Buttons and scripts are functionally the same with a few noteworthy differences. Script function can change depending on where it is installed (database root vs. a data tree root). A button is a script attached to a form and has an absolute root. The resultset is defined as the resultset that is applied to the form, as this represents a snapshot of the data, and thus the vertex is already defined. In the case of a script, you must specify the vertex, and then the resultset. A script, however, will automatically inherit the dataTree definition based on where it is installed. Since a resultset could represent data relating to a different dataTree, the dataTree must be defined for a button.
A new button will contain the code for how to move to the next record in a selection. This is commented out, but provides some framework. Of particular importance are the definitions of the resultset and datatree. The differences in base variables are shown below.
Additional information can be also found in user documentation: WBButtonWidget .
|Provided Variables||dataTree - Only for scripts in Data Tree. API docs: DFDataTree schema - Only for scripts directly in a Schema. API Docs: DFSchema Scripts in a Data Tree can access schema this way:def schema = dataTree.schema||Only through closure parameters such as widget|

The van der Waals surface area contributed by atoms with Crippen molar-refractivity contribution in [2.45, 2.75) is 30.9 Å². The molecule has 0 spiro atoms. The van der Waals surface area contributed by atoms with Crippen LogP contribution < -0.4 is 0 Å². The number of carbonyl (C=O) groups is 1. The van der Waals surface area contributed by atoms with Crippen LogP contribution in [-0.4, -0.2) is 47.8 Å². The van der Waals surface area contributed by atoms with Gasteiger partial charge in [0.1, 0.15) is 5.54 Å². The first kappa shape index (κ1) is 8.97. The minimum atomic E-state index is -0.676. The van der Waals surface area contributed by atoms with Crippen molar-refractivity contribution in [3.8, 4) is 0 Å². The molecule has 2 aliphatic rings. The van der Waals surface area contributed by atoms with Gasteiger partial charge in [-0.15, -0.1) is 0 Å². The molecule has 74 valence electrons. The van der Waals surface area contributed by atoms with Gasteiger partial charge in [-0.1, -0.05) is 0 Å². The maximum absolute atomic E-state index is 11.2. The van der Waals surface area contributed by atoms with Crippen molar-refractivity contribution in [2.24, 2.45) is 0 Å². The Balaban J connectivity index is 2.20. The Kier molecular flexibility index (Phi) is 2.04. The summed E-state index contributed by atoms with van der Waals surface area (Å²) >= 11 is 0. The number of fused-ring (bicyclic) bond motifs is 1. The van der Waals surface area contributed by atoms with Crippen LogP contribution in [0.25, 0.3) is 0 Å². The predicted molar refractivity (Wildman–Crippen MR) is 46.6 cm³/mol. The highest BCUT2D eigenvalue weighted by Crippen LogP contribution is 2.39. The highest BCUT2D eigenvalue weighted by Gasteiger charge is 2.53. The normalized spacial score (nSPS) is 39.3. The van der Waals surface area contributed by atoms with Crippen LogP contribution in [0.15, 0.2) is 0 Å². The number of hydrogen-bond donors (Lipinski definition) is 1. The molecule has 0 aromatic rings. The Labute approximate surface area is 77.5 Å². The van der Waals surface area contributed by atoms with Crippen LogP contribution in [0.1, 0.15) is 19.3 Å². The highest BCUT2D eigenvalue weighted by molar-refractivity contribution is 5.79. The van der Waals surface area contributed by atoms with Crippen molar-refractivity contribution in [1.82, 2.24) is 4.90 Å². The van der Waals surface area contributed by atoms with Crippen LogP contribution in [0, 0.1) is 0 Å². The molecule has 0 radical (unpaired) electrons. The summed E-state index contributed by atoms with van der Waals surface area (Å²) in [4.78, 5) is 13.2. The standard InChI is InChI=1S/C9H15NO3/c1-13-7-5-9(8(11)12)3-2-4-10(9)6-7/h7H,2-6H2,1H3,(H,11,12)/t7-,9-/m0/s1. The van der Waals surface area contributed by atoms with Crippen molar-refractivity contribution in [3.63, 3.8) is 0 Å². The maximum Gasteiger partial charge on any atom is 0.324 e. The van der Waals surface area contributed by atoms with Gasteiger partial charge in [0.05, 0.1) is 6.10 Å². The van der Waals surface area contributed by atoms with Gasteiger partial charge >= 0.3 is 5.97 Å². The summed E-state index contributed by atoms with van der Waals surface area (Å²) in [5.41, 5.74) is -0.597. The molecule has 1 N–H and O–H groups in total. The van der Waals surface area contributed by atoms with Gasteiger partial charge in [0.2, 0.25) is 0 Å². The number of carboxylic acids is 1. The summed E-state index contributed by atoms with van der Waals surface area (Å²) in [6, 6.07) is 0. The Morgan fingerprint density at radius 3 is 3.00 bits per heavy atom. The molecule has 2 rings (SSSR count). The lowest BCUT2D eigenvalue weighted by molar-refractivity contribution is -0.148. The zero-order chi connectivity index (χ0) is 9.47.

|Result Set||default resultSet for Data Tree:def parent = dataTree.rootVertex.entitydef rs = parent.schema.dataProvider.getDefaultResultSet(dataTree, false, DFEnvironmentRO.DEV_NULL)||def rs = widget.form.resultSet|
|Data Tree||inherited||def dataTree = rs.dataTree|
|Automatically Imported Packages||Packages from DIF API : com.im.df.api com.im.df.api.capabilities com.im.df.api.chem com.im.df.api.ddl com.im.df.api.dml com.im.df.api.dml.calculated com.im.df.api.support com.im.df.api.util Packages from Progress and Background Tasks Support : * com.im.commons.progress|
Buttons react to various events, unlike scripts which run top to bottom. You can handle these events by creating closures which get executed as appropriate. New buttons come with example code for each of the closures:
init(widget) - Called every time the form is opened.
destroy(widget) - Called each time the form is closed.
evaluate(widget) - Called when user clicks the button.
on_change(widget, button) - Called when some vertex state is changed. You can then for example update the button appearance using the button parameter.